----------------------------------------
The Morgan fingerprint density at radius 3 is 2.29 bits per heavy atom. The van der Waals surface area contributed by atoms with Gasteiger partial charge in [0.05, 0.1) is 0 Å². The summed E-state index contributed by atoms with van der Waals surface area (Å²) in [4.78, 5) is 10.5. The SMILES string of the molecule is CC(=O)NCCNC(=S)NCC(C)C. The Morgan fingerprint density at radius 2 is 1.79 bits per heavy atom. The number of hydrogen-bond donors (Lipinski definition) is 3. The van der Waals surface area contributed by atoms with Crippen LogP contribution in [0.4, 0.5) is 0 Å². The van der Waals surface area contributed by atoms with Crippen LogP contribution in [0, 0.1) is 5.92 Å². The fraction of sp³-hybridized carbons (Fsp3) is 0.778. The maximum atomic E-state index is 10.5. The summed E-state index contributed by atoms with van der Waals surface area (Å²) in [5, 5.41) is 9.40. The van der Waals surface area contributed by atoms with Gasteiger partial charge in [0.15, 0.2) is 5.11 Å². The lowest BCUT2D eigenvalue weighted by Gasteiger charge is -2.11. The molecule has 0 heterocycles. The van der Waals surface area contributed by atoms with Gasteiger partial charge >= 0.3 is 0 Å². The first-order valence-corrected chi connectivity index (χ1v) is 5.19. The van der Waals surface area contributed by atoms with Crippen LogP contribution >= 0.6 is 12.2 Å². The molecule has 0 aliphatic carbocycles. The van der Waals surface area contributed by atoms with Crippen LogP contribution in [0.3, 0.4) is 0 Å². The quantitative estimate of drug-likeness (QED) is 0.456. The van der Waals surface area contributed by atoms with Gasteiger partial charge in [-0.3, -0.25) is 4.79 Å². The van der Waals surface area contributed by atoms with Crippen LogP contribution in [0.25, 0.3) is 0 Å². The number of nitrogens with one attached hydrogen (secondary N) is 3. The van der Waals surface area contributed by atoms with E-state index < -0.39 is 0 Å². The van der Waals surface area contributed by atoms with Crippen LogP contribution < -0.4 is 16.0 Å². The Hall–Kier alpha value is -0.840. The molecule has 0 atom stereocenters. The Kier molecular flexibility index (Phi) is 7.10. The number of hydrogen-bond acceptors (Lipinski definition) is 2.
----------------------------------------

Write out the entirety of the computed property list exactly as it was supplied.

The Morgan fingerprint density at radius 3 is 2.29 bits per heavy atom. The van der Waals surface area contributed by atoms with Gasteiger partial charge in [0.05, 0.1) is 0 Å². The summed E-state index contributed by atoms with van der Waals surface area (Å²) in [4.78, 5) is 10.5. The SMILES string of the molecule is CC(=O)NCCNC(=S)NCC(C)C. The Morgan fingerprint density at radius 2 is 1.79 bits per heavy atom. The number of hydrogen-bond donors (Lipinski definition) is 3. The van der Waals surface area contributed by atoms with Crippen LogP contribution in [0.4, 0.5) is 0 Å². The van der Waals surface area contributed by atoms with Crippen LogP contribution in [0, 0.1) is 5.92 Å². The fraction of sp³-hybridized carbons (Fsp3) is 0.778. The maximum atomic E-state index is 10.5. The summed E-state index contributed by atoms with van der Waals surface area (Å²) in [5, 5.41) is 9.40. The van der Waals surface area contributed by atoms with Gasteiger partial charge in [0.15, 0.2) is 5.11 Å². The lowest BCUT2D eigenvalue weighted by Gasteiger charge is -2.11. The molecule has 0 heterocycles. The van der Waals surface area contributed by atoms with Gasteiger partial charge >= 0.3 is 0 Å². The first-order valence-corrected chi connectivity index (χ1v) is 5.19. The van der Waals surface area contributed by atoms with Crippen LogP contribution >= 0.6 is 12.2 Å². The molecule has 0 aliphatic carbocycles. The van der Waals surface area contributed by atoms with Crippen LogP contribution in [0.3, 0.4) is 0 Å². The quantitative estimate of drug-likeness (QED) is 0.456. The van der Waals surface area contributed by atoms with Gasteiger partial charge in [-0.3, -0.25) is 4.79 Å². The van der Waals surface area contributed by atoms with Crippen LogP contribution in [0.25, 0.3) is 0 Å². The number of nitrogens with one attached hydrogen (secondary N) is 3. The van der Waals surface area contributed by atoms with E-state index < -0.39 is 0 Å². The van der Waals surface area contributed by atoms with Crippen LogP contribution < -0.4 is 16.0 Å². The Hall–Kier alpha value is -0.840. The molecule has 0 atom stereocenters. The Kier molecular flexibility index (Phi) is 7.10. The number of hydrogen-bond acceptors (Lipinski definition) is 2.